4 min read

Max J. Zenglein on the Evergrande crisis

“A government bailout should not be expected”

Chinese real estate giant Evergrande is teetering ominously. Observers and investors are looking with concern at the group, which has amassed a debt mountain of more than USD 300 billion. Some fear insolvency, which could send shockwaves through the real estate and financial markets. MERICS China Essentials asked MERICS Chief Economist Max J. Zenglein for his take.

Is Evergrande really threatened with insolvency, and could such an insolvency result in the collapse of the real estate and financial markets?

I do not expect Evergrande to become insolvent. Nor do I think that the Chinese real estate market will collapse or that will trigger a financial crisis in China. The Chinese government wants to avoid that at all costs. It will try to let the pressure out of the real estate bubble in a slow and controlled way. This process will drag on for many years. Evergrande itself is threatened with breakup. It is also possible that the group will be placed under government control, as we have seen for example with Anbang in 2018. 

Why has the government let it get this far?

The government and regulators have been warning for some time that they would no longer tolerate the excesses in the Chinese real estate market. Real estate developers like Evergrande have taken on massive amounts of debt to build new apartments. At the same time, many Chinese have speculated in real estate, driving up prices. Xi Jinping has been warning for years that houses are for living, not speculating. Now the government has made financing more expensive for real estate developers and restricted land sales. It has also formulated “three red lines”, i.e., thresholds of financial ratios, to improve financial health back in October 2020. Beijing wants to prevent the emergence of even greater risks to China's financial system.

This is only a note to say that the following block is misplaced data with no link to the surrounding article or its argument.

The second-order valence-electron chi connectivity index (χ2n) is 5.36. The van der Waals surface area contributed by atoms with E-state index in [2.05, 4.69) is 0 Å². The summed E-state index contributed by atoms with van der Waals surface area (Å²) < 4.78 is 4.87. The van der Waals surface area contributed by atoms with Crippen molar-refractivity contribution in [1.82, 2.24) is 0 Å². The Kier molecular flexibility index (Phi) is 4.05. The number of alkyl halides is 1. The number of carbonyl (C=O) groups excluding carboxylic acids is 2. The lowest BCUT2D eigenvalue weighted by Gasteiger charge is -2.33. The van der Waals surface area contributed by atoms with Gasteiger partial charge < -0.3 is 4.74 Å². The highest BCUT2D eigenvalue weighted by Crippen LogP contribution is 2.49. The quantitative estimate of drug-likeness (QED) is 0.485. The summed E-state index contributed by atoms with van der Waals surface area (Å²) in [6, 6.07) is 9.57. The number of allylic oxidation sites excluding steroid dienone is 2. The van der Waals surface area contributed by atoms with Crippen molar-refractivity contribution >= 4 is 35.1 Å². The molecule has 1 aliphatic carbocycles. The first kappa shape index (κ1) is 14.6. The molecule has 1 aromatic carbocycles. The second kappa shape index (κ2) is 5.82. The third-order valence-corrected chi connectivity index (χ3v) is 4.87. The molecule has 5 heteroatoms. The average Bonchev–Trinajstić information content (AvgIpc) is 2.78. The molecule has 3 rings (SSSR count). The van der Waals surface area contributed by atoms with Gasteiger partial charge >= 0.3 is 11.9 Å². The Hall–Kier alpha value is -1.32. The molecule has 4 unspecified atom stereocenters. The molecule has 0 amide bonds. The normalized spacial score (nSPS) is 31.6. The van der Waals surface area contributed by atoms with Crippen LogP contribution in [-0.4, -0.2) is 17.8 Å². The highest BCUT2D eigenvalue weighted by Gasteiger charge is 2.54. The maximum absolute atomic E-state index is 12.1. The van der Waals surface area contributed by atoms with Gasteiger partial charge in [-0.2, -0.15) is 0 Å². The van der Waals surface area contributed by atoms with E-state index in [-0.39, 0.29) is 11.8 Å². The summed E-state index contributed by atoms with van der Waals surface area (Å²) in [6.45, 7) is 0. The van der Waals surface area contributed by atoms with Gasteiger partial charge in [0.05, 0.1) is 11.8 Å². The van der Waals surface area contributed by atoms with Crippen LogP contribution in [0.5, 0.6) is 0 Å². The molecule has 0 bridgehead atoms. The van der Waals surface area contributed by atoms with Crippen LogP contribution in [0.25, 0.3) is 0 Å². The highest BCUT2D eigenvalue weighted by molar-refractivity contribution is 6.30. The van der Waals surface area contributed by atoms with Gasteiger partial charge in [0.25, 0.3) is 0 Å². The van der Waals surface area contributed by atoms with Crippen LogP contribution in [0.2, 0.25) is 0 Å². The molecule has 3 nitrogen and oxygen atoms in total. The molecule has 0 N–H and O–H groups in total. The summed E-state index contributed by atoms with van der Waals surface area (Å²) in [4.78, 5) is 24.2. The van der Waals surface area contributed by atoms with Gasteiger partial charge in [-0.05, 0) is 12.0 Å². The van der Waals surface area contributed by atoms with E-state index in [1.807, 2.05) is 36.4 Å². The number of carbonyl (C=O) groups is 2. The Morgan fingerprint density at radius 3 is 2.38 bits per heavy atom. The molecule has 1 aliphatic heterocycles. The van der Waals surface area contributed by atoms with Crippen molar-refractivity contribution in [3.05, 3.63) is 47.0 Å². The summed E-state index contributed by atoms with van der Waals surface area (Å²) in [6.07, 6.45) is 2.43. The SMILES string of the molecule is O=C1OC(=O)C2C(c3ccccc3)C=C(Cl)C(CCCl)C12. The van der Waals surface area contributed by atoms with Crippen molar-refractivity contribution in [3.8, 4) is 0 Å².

What kind of toolkit does the government have at its disposal to manage the situation? 

The immediate risk posed by Evergrande would be a default on some of its liabilities, which is already underway due to the absence of cashflow to make payments to lenders or to continue construction activities. Evergrande has been trying to sell assets to raise cash, but other than a few cases, most companies are unwilling to buy what they view to be toxic assets. Beijing could command its SOEs to buy some assets or take over contracts and see them completed to help stem the bleeding and buy time. The party could also make it a political mission of private companies to take over some of these assets in return for political favor, or the state could create some incentives for them to do so. 

A government bailout, however, should not be expected. Instead, the government’s policy priorities will determine a hierarchy on how liabilities will be dealt with. The foremost priority will be on limiting the impact on private households and contractors for the sake of minimizing the immediate economic risk. The tanking stock market will affect domestic and foreign investors alike, but this is hardly a development that concerns the government as long as it can contain the overall fall out of Evergrande on financial markets. Foreign bond holders can expect to be at the bottom of the list and should brace themselves for default on payments. 

What consequences could Evergrande's situation have for international bondholders?

Evergrande has borrowed a total of more than USD 20 billion from international investors. Some of them will probably lose a lot of money. Nevertheless, I don't think a global shock wave is likely. However, the case shows the risks that lie dormant in the Chinese financial system. Foreign investors have recently had more and more opportunities to operate directly on the Chinese market.

Looking beyond Evergrande, how will China’s property market change?

The biggest challenge will be to prevent housing prices to collapse as China’s economy becomes less reliant on real estate for economic growth and private investors diversify their investment portfolios. Looking forward I do expect more regulation coming that will shake up real estate, including an end or at least a limit to how homeowners pay in advance for property that is not yet built. I could also imagine a form of government mandated investor protection for real estate investment. Or why not a mandate for real estate companies to contribute to “common prosperity” by building “affordable” housing. 

You are reading an excerpt of our latest MERICS China Essentials Briefing. 

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